As I sat in bed this morning listening to the rain I thought about how I've had to change my perspective about the weather now that I live in the Magic Valley of Southern Idaho. For years, rain was almost always a good thing, whether it was my growing up years in Southern Pennsylvania, or the seminary years in Richmond, Virginia or the Kentucky years and most especially the Colorado Foothills years. In every place I have ever lived and since I have never lived in Tornado or Hurricane country, rain has been a positive thing all year round.
But not in the Magic Valley. No, thanks to the wonder of irrigation, once the canal company releases the waters the farmers don't want to hear their pastor pray for rain or give thanks for it. It almost seems as though some farmers that I've had conversation with over these past three years wouldn't mind if it didn't rain at all during the irrigation season. Of course that could just be a few individuals and not all people involved in agriculture in Southern Idaho.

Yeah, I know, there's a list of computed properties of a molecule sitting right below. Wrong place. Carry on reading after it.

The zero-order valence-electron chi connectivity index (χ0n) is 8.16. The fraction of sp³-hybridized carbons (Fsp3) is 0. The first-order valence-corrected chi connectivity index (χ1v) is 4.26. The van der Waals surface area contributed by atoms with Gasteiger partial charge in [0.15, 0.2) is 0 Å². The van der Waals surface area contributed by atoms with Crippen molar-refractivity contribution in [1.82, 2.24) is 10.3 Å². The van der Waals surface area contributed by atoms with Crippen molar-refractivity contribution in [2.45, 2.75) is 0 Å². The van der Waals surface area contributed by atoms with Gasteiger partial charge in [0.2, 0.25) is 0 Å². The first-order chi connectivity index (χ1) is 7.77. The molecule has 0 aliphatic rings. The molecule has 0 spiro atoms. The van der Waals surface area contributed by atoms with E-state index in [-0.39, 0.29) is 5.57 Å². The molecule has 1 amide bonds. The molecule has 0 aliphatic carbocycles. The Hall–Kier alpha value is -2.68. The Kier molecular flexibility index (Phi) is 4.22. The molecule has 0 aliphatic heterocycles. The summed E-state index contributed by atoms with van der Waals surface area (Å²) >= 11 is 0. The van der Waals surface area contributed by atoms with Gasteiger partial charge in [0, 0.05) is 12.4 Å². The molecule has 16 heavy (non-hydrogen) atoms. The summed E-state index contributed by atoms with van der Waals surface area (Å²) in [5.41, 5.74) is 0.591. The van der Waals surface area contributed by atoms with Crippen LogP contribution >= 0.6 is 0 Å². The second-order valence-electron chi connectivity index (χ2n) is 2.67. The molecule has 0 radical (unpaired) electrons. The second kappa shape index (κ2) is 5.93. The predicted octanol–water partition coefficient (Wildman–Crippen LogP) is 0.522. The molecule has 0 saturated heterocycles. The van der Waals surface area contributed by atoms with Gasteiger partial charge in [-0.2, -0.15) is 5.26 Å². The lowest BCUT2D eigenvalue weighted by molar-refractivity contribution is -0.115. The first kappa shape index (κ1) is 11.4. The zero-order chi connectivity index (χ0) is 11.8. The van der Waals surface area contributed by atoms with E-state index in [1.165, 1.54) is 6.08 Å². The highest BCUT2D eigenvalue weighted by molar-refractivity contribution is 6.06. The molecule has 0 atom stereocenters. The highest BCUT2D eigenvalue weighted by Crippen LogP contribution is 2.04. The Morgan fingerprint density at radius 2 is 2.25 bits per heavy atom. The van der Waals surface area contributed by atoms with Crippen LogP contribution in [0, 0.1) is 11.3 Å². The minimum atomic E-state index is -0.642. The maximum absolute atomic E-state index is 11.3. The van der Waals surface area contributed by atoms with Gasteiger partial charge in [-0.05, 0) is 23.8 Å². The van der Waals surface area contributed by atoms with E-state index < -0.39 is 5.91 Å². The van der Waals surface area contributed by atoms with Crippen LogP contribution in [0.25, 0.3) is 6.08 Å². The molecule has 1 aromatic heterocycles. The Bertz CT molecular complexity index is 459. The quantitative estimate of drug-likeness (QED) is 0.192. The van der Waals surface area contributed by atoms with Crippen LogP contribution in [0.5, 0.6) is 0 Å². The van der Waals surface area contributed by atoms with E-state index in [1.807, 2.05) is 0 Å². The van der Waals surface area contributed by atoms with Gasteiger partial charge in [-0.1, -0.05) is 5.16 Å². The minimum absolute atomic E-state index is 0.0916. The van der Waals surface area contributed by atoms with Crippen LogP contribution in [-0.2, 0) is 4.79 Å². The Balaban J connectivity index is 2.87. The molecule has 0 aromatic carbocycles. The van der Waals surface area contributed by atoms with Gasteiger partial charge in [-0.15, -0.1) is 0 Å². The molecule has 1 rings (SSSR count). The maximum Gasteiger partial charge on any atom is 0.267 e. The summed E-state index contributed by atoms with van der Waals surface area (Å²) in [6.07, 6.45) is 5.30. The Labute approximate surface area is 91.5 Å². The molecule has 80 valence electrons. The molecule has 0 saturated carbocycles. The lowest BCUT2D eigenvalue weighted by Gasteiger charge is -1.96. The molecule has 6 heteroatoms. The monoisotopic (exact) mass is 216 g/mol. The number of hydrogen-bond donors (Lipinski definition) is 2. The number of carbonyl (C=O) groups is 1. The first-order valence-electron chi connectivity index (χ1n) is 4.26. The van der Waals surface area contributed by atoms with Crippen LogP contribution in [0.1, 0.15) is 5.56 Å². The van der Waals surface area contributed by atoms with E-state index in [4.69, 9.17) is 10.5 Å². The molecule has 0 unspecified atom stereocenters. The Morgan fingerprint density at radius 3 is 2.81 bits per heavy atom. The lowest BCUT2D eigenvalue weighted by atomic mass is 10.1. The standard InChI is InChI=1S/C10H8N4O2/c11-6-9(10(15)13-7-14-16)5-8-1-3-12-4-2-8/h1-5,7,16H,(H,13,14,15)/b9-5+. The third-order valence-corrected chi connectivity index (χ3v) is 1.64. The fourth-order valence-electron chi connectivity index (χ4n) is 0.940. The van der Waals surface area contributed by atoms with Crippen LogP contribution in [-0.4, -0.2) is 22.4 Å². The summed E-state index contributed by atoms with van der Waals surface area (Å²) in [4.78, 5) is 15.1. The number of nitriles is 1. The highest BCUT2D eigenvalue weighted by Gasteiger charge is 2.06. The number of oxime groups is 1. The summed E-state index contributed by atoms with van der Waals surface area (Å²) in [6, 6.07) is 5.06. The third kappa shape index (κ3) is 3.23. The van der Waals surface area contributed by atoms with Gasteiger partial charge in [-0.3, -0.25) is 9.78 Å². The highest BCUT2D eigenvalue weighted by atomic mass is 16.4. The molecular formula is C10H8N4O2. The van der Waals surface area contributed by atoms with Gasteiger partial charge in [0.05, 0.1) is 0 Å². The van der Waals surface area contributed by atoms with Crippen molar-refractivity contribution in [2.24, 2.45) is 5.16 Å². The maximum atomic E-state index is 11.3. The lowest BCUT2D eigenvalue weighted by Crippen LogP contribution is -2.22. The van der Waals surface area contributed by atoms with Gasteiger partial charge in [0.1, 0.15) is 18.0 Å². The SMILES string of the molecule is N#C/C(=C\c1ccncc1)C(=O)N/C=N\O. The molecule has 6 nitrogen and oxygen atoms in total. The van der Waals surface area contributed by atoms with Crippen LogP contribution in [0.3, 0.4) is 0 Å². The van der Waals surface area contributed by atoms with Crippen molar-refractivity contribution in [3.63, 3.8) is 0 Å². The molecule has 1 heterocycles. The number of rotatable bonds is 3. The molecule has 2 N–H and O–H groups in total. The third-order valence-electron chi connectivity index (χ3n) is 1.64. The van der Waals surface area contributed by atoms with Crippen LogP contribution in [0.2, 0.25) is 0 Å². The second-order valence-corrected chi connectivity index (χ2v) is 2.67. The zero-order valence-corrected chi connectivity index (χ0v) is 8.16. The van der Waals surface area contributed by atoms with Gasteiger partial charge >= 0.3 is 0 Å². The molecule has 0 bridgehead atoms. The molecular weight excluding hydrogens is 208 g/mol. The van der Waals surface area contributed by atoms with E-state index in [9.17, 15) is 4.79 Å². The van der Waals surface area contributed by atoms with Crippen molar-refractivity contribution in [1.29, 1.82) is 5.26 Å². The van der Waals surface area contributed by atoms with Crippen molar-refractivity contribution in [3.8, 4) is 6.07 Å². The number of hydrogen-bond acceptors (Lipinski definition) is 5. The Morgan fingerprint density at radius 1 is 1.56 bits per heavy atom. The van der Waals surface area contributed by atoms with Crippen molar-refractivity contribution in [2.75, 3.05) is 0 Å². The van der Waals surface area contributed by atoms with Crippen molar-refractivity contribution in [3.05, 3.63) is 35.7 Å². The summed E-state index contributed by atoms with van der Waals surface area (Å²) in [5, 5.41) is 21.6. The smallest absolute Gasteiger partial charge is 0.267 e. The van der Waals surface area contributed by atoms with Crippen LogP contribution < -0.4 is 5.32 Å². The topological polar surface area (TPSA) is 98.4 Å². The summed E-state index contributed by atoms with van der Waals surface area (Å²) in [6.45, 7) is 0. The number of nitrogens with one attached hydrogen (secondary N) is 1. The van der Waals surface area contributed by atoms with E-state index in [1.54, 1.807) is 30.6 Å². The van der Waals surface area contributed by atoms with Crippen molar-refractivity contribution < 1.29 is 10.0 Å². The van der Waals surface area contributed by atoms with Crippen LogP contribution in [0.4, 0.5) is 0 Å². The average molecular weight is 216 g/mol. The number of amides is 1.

Thinking about it theologically for a moment, it is something that even here in very conservative and traditional Southern Idaho how man's impact on God's creation takes prominence. I mean, for all the editorials in the local paper about maintaining traditional values takes a back seat to the progress of contemporary agricultural technology. Perhaps its no big deal and maybe I don't quite have a grasp on the situation, but it really has been a challenge to realize that once the irrigation begins, talk of rain for most people turns sour until Autumn.
Companions on the Inner Way: Final Thoughts
11 months ago